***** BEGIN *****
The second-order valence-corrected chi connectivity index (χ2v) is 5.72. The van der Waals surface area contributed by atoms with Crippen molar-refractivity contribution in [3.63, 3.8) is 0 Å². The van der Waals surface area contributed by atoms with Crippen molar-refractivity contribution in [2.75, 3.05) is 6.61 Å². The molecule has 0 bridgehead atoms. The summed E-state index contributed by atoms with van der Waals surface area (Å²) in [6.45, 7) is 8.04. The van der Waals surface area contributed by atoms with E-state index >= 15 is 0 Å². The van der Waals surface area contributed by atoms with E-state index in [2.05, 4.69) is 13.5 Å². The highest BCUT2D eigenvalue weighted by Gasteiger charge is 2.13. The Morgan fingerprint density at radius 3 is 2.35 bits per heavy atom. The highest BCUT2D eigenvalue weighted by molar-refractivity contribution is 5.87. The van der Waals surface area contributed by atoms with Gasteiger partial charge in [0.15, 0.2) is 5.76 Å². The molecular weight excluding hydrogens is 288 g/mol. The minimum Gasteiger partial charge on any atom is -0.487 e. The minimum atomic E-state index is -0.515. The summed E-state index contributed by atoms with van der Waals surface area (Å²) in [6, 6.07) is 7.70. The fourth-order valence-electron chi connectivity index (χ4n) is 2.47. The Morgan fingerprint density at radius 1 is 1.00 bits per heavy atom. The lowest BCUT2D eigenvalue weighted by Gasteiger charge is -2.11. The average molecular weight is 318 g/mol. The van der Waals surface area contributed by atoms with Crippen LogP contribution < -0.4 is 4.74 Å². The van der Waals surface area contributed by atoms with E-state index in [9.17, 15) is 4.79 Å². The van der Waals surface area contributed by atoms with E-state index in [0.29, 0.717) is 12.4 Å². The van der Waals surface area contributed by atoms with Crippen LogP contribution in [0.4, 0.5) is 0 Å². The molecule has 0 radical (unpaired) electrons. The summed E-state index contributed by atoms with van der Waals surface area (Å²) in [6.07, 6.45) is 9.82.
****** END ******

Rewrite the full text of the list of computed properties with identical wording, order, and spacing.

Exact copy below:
The second-order valence-corrected chi connectivity index (χ2v) is 5.72. The van der Waals surface area contributed by atoms with Crippen molar-refractivity contribution in [3.63, 3.8) is 0 Å². The van der Waals surface area contributed by atoms with Crippen molar-refractivity contribution in [2.75, 3.05) is 6.61 Å². The molecule has 0 bridgehead atoms. The summed E-state index contributed by atoms with van der Waals surface area (Å²) in [6.45, 7) is 8.04. The van der Waals surface area contributed by atoms with E-state index >= 15 is 0 Å². The van der Waals surface area contributed by atoms with E-state index in [2.05, 4.69) is 13.5 Å². The highest BCUT2D eigenvalue weighted by Gasteiger charge is 2.13. The Morgan fingerprint density at radius 3 is 2.35 bits per heavy atom. The highest BCUT2D eigenvalue weighted by molar-refractivity contribution is 5.87. The van der Waals surface area contributed by atoms with Gasteiger partial charge in [0.15, 0.2) is 5.76 Å². The molecular weight excluding hydrogens is 288 g/mol. The minimum Gasteiger partial charge on any atom is -0.487 e. The minimum atomic E-state index is -0.515. The summed E-state index contributed by atoms with van der Waals surface area (Å²) in [6, 6.07) is 7.70. The fourth-order valence-electron chi connectivity index (χ4n) is 2.47. The Morgan fingerprint density at radius 1 is 1.00 bits per heavy atom. The lowest BCUT2D eigenvalue weighted by Gasteiger charge is -2.11. The average molecular weight is 318 g/mol. The van der Waals surface area contributed by atoms with Crippen LogP contribution < -0.4 is 4.74 Å². The van der Waals surface area contributed by atoms with E-state index in [9.17, 15) is 4.79 Å². The van der Waals surface area contributed by atoms with E-state index in [0.29, 0.717) is 12.4 Å². The van der Waals surface area contributed by atoms with Crippen LogP contribution in [0.4, 0.5) is 0 Å². The molecule has 0 radical (unpaired) electrons. The summed E-state index contributed by atoms with van der Waals surface area (Å²) in [6.07, 6.45) is 9.82.